Below is an excerpt from GINNED! Magazine about Blackwater Distillery's Nº 5 London Dry Gin. Every month, Craft Gin Club members receive a bottle of amazing small-batch gins accompanied by GINNED! Magazine which is full of features about the gin, the distillery and loads of fascinating features.

If you’ve ever escaped for a weekend to an old country manor house, then you’ve enjoyed the pleasant landscapes, classically-styled comfort and refined food and drink that today’s proprietors shower on their relaxed guests. But have you ever felt a bit of tension in your relaxation, that if you looked a bit below the surface you’d discover that the calm is not all that it seems, that there may be a hint of some evil lurking in historical walls? 

Ballyvolane's House of Blackwater Black Magic

Ballyvolane House in the Blackwater River Valley - which contributed the Rhubarb Martini for Blackwater Distillery - is one of those country houses: a peaceful weekend getaway with a villainous tale of a murderous witch. 

The witch in question was actually a maid at Ballyvolane, Joan Condon, and the murder one of an older couple temporarily occupying the house in 1730. Condon and her accomplice, a butler at the house, were sentenced to death for the murders with some accounts claiming that Condon was considered a witch and burned at the stake.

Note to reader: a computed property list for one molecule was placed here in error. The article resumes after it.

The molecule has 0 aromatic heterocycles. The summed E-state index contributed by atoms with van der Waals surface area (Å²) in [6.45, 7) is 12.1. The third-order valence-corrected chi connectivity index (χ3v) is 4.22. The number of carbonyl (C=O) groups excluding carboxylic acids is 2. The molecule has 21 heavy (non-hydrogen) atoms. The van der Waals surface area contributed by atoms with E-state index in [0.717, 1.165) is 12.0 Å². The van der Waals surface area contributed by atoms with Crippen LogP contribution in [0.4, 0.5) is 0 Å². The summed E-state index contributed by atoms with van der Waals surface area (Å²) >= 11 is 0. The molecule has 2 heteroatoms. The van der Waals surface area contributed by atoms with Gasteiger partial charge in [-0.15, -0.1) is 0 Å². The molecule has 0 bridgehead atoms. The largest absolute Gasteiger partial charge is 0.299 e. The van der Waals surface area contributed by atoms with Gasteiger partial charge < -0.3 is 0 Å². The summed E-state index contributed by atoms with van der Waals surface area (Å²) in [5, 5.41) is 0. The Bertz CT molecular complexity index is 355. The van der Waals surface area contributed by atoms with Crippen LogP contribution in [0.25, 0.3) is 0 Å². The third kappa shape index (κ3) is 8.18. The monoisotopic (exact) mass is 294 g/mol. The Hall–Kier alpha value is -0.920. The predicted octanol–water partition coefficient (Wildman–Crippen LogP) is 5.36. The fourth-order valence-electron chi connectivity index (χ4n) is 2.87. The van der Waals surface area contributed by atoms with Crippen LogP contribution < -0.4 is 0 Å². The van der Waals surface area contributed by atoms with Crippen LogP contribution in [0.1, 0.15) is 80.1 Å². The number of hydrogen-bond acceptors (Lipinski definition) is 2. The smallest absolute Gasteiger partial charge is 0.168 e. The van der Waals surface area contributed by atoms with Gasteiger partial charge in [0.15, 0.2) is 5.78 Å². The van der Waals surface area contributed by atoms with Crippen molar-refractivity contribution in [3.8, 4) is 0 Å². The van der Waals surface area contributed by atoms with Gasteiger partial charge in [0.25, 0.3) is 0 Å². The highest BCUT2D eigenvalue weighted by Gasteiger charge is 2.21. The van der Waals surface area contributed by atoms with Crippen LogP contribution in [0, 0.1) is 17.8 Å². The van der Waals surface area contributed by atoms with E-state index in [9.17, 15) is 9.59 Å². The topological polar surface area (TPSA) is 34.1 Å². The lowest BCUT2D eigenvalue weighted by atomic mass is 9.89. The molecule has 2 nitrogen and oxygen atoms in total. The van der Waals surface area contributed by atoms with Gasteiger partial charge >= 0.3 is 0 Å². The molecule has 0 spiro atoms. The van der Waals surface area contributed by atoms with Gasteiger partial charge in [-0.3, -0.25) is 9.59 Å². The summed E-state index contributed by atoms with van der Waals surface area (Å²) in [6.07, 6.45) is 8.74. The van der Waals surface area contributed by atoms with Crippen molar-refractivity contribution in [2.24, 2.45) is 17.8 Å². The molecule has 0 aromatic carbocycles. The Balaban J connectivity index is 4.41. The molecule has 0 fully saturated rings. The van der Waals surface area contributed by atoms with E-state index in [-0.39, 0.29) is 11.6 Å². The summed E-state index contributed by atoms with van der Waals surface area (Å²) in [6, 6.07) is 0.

The facts of the case appear to have mixed with folklore: there is concrete evidence that the butler was tried and convicted but no evidence to show that Condon suffered a fiery death or for that matter, was summoning Satan. But the story does demonstrate how pervasive the general fear of witches was hundreds of years ago. 

From the end of the Middle Ages through the first half of the 1700s, it is estimated that some 40,000 people in Europe and in the American colonies were executed for practicing witchcraft. It wasn’t until the Enlightenment began in the mid-1600s that people began to question the apparent lack of human reason behind the hunts and began pressing for reform, culminating with the Witchcraft Act of 1735 that passed through Westminster making it illegal to accuse an other of practicing the sins of a sorceress.  

Today, some cultures have yet to discover the same enlightenment. Witch hunts and executions continue in the countries of Sub-Saharan Africa, India, Papua New Guinea and Saudi Arabia, where witchcraft remains a capital offence by law and where witches were legally sent to their death as recently as 2012. 


  • 3 shots Blackwater No. 5 Gin
  • 2 shots Rhubarb syrup
  • 1/2 shot fresh lime juice

Method: Mix all ingredients in cocktail shaker with ice. Shake vigorously for thirty seconds. Strain into chilled martini glasses. Serves 2.